11. Brian Freskos, “Missing Pieces: Gun Theft from Legal Gun Owners is on the Rise, Quietly Fueling Violent Crime, The Trace, November 20, 2017,[]
  12. Michael C. Monuteaux, Deborah Azrael, and Matthew Miller, “Association of Increased Safe Household Firearm Storage With Firearm Suicide and Unintentional Death Among US Youths,” JAMA Pediatrics (2019).[]
  13. Edmond D. Shenassa, Michelle L. Rogers, Kirsten L. Spalding, and Mary B. Roberts, “Safer Storage of Firearms at Home and Risk of Suicide: a Study of Protective Factors in a Nationally Representative Sample,” Journal of Epidemiology & Community Health 58, no. 10 (2004): 841–848.[]
  14. David Hemenway, Deborah Azrael, and Matthew Miller, “Whose Guns are Stolen? The Epidemiology of Gun Theft Victims,” Injury Epidemiology 4, no. 1 (2017).[]
  15. Michael D. Anestis and Joye C. Anestis, “Suicide Rates and State Laws Regulating Access and Exposure to Handguns,” American Journal of Public Health 105, no. 10 (2015): 2049–2058.[]
  16. 18 U.S.C. § 922(z)(1). A “secure gun storage or safety device” is defined under 18 U.S.C. § 921(a)(34) as: (A) a device that, when installed on a firearm, is designed to prevent the firearm from being operated without first deactivating the device; (B) a device incorporated into the design of the firearm that is designed to prevent the operation of the firearm by anyone not having access to the device; or (C) a safe, gun safe, gun case, lock box, or other device that is designed to be or can be used to store a firearm and that is designed to be unlocked only by means of a key, a combination, or other similar means.[]
  17. 18 U.S.C. § 922(z)(2).[]
  18. The law also immunizes any person who is in lawful possession and control of a handgun and who uses a secure gun storage or safety device with the handgun, from a “qualified civil liability action.” 18 U.S.C. § 922(z)(3)(A). “Qualified civil liability action” is defined as a civil action for damages resulting from the criminal or unlawful misuse of a handgun by a third party if: 1) the handgun was accessed by another person who did not have the authorization of the lawful possessor; and 2) at the time the handgun was accessed it had been made inoperable by the use of a secure gun storage or safety device. 18 U.S.C. § 922(z)(3)(C).[]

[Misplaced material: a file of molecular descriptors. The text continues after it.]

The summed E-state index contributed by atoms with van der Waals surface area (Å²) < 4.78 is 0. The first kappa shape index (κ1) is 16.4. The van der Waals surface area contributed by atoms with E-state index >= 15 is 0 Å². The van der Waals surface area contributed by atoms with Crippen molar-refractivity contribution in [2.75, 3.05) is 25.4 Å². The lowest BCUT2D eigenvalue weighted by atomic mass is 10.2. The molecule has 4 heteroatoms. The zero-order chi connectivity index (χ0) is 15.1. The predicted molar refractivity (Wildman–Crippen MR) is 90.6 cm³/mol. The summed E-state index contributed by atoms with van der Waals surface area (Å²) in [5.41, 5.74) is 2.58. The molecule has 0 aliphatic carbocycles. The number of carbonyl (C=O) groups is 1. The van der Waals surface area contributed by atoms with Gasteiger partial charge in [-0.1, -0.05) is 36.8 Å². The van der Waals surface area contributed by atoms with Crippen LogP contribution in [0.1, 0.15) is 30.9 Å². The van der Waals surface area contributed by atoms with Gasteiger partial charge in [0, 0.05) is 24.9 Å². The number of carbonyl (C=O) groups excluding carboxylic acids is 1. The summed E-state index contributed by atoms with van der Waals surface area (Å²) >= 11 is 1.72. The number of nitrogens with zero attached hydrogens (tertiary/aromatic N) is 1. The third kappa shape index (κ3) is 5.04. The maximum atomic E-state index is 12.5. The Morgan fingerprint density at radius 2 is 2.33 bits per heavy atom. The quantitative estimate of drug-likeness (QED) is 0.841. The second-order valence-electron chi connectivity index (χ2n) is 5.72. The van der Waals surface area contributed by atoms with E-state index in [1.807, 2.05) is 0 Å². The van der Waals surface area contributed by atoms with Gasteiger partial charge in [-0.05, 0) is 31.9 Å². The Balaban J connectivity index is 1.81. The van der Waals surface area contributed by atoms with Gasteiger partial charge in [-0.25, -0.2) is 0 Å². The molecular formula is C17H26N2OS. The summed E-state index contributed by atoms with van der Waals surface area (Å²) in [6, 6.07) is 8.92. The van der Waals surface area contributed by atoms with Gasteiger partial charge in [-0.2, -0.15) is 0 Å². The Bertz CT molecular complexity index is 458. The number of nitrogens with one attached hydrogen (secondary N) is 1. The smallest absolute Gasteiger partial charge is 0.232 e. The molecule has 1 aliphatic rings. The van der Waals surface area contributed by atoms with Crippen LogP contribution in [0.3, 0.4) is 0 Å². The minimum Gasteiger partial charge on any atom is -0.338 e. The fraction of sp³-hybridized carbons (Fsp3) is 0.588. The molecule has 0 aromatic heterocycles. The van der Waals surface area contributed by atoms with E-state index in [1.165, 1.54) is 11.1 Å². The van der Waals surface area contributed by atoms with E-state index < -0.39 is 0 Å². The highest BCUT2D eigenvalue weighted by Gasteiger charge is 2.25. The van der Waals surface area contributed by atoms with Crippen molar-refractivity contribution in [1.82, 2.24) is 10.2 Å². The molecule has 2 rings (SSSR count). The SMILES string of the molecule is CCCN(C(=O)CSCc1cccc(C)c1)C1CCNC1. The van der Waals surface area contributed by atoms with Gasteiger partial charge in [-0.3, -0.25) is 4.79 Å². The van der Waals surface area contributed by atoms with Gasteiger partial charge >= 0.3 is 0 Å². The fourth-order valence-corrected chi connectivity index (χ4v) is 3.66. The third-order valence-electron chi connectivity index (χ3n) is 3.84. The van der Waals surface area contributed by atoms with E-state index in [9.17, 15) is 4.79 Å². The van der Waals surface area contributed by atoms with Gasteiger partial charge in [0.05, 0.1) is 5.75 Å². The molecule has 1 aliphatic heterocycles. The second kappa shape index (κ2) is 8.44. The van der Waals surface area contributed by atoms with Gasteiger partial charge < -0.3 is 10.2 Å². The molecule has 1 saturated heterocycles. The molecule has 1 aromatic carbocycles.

19. The federal Consumer Product Safety Act, which imposes health and safety standards on consumer products, exempts firearms and ammunition from its requirements. 15 U.S.C. § 2052(a)(5)(E), referencing 26 U.S.C. § 4181 et seq. Therefore, the Consumer Product Safety Commission (CPSC) has no authority to mandate that firearms include locking devices. Locking devices themselves, however, are not exempt, and therefore the CPSC has the authority to adopt national safety standards for locking devices.[]
  20. The White House, Now is the Time: The President’s Plan to Protect Our Children and Our Communities by Reducing Gun Violence (Jan. 16, 2013): 10,[]
  21. Cal. Penal Code §§ 16540, 16610, 16870, 23635-23690, 31910(a)(1), (b)(1), 25135, 32000; Cal. Code Regs. tit. 11, §§ 4093–99.[]
  22. Colo. Rev. Stat. 18-12-114.[]
  23. Conn. Gen. Stat. §§ 29-33(d), 29-37b, 29-37i.[]
  24. 720 Ill. Comp. Stat. 5/24-9.5.[]
  25. Md. Code Ann., Pub. Safety § 5-132.[]
  26. Mass. Gen. Laws ch. 140, §§ 131K, 131L(a); 940 Mass. Code Regs. 16.02, 16.04 – 16.07.[]
  27. An entity responsible for the manufacture, importation or sale as an inventory item or consumer good of these weapons that does not include or incorporate a locking device shall be individually and jointly liable to any person who sustains personal injury or property damage resulting from the failure to include or incorporate such a device. Mass. Gen. Laws ch. 140, §§ 131K.[]
  28. Mich. Comp. Laws § 28.435.[]
  29. N.J. Stat. Ann. § 2C:58-2a(5)(d), (e).[]
  30. N.Y. Gen. Bus. Law § 396-ee; New York Penal Law §§ 265.45, 265.50; N.Y. Comp. Codes R. & Regs. tit. 9, § 471.2.[]
  31. Or. Rev. Stat. § 166.395.[]
  32. Ohio Rev. Code Ann. § 2923.25.[]
  33. 18 Pa. Cons. Stat. § 6142.[]
  34. R.I. Gen. Laws § 11-47-60.3.[]
  35. Or. Rev. Stat. § 166.395.[]
  36. D.C. Code Ann. § 7-2507.02(a).[]
  37. California and Massachusetts also require internal safety features on handguns, including chamber load indicators and/or magazine safety disconnect mechanisms. These provisions are discussed in our summary on Design Safety Standards.[]
  38. Colo. Rev. Stat. § 18-12-405.[]
  39. New York, N.Y., Admin. Code §§ 10-311, 10-312(a).[]
  40. The ordinance provides the following two examples of acceptable safety locking devices: 1) a trigger lock that prevents a weapon from firing without a key; and 2) a “combination handle, which prevents the use of the weapon without the alignment of the combination tumblers.”[]
  41. Tessler v. City of New York, 952 N.Y.S.2d 703 (Sup.Ct. New York Co. 2012).[]
  42. 554 U.S. 570 (2008).[]
  43. Tessler, 952 N.Y.S. 2d 703.[]
  44. S.F. Police Code § 4512(a), (c)(2).[]
  45. Jackson v. City and County of San Francisco,746 F.3d 953 (9th Cir. 2014).[]
  46. 554 U.S. 570 (2008).[]
  47. Id.[]
  48. Sunnyvale Municipal Code § 9.44.040.[]
  49. Albany Municipal Code § 193-6.[]
  50. Id.[]